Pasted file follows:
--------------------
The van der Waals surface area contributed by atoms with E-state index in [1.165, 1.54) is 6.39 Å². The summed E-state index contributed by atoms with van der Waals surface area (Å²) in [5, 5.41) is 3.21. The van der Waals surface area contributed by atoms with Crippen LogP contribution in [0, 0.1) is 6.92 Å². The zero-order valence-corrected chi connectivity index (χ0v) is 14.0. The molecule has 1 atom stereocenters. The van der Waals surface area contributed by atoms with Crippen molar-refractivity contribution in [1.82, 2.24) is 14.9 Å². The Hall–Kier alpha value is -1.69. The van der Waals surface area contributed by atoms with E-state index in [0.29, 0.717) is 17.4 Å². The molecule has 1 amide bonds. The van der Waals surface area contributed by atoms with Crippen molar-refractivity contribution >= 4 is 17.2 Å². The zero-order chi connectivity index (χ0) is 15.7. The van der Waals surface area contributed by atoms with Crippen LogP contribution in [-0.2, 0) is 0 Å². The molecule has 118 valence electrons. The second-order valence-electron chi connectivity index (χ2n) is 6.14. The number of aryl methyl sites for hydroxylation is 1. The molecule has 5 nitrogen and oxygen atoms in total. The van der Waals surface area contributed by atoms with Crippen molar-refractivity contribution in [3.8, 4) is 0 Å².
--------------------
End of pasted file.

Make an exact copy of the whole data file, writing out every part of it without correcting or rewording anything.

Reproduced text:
The van der Waals surface area contributed by atoms with E-state index in [1.165, 1.54) is 6.39 Å². The summed E-state index contributed by atoms with van der Waals surface area (Å²) in [5, 5.41) is 3.21. The van der Waals surface area contributed by atoms with Crippen LogP contribution in [0, 0.1) is 6.92 Å². The zero-order valence-corrected chi connectivity index (χ0v) is 14.0. The molecule has 1 atom stereocenters. The van der Waals surface area contributed by atoms with Crippen molar-refractivity contribution in [1.82, 2.24) is 14.9 Å². The Hall–Kier alpha value is -1.69. The van der Waals surface area contributed by atoms with E-state index in [0.29, 0.717) is 17.4 Å². The molecule has 1 amide bonds. The van der Waals surface area contributed by atoms with Crippen molar-refractivity contribution >= 4 is 17.2 Å². The zero-order chi connectivity index (χ0) is 15.7. The van der Waals surface area contributed by atoms with Crippen LogP contribution in [-0.2, 0) is 0 Å². The molecule has 118 valence electrons. The second-order valence-electron chi connectivity index (χ2n) is 6.14. The number of aryl methyl sites for hydroxylation is 1. The molecule has 5 nitrogen and oxygen atoms in total. The van der Waals surface area contributed by atoms with Crippen molar-refractivity contribution in [3.8, 4) is 0 Å².